Smithy Family Quit TikTok Following Suspected Arson Attack On Home
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Announcing their departure from the app, where they have 3.2 million followers, they wrote: "We need to fix our family so after today we are taking time to get our [selves back] together."
They also posted an emotional video on Facebook, saying: "I'm sorry it's come to this but we need time for our family to decide if and how we move forwards with social media. So for now... Good night beautiful people!"
Dad Nick Smith, 33, said the past week had been 'too much', explaining: "This past week I've tried filming, I've tried getting in the spirit of it, but at the minute the happy bit has gone. It's been taken away."
He added: "It's not fun for my family anymore, so I don't know where this will go.
"All I have to say now is, good night beautiful people."
The post also featured a compilation of clips from their favourite TikTok moments.
The family, who live in Welling, south east London, believe their home was torched because of their new-found fame online through 'funny' and 'heartwarming' videos.
Speaking after the incident, Nick - who previously worked seven days a week bricklaying before finding success on social media - said: "We don't see ourselves as famous or anything we're just a family who've gained a bit of a following and we've been targeted.
"I just think it's jealousy. Most people would be happy for others when they do well, but others are jealous."
As the fire broke out, Nick grabbed his daughters - Isabella, nine, and Amelia, six - and his six-week-old baby Teddy.
"My daughter wants to come home," he said.
"She doesn't understand why we can't come back."
Nick said people were 'very loose' on social media with their comments, and believes users can be 'really nasty'.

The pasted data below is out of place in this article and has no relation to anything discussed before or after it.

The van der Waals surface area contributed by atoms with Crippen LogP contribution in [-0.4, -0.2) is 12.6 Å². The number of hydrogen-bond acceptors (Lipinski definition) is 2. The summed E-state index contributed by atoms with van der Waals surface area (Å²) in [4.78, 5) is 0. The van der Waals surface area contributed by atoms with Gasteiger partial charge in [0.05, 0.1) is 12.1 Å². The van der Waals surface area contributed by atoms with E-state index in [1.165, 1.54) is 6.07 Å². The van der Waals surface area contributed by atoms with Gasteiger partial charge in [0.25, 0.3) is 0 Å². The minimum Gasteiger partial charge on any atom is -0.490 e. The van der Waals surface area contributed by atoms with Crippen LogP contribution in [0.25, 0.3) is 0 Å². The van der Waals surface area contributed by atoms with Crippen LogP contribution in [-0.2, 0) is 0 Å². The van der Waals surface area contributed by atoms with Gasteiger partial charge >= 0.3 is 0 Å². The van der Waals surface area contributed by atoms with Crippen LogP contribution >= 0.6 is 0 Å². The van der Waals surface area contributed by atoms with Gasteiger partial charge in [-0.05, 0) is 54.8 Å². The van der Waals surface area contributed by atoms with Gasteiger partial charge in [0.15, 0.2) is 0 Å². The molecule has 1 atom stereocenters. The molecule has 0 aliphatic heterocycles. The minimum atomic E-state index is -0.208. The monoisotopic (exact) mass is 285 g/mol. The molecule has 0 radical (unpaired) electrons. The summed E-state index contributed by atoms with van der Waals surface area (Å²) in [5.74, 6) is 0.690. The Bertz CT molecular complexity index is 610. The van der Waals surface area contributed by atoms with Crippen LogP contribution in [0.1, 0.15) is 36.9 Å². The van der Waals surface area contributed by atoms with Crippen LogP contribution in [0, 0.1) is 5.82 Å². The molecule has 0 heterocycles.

He added: "At the end of the day it could have cost people's lives.
"If that had been a petrol car it would have exploded and it would have been like a small bomb going off."
Four fire engines and around 25 firefighters were called to tackle the blaze on Wednesday 14 July after London Fire Brigade's 999 Control Officers took a total of 16 calls.
CCTV footage showed suspects setting fire to a Ford S-Max on the drive outside the semi-detached home of The Smithys - who live in Welling, south east London - between 10.30pm and 11pm on Wednesday 14 July, having allegedly used a milk carton filled with petrol.
Their neighbours came to the family's aid, helping carrying the children over the back garden fence to safety.
The Met Police said it is investigating the incident.
Det Sgt Danny Banks, from the Met's serious and complex investigations unit, said his team had been 'working around the clock' to find out what happened.
He said: "My heartfelt sympathies go out to them during what has been an unimaginably difficult time. I thank them for their continued support as enquiries are ongoing.
"This incident has been well publicised and whilst we appreciate that the public wish to support the family, we ask that all information is provided to us directly.
"I also urge the public to refrain from undertaking their own investigations in relation to this case."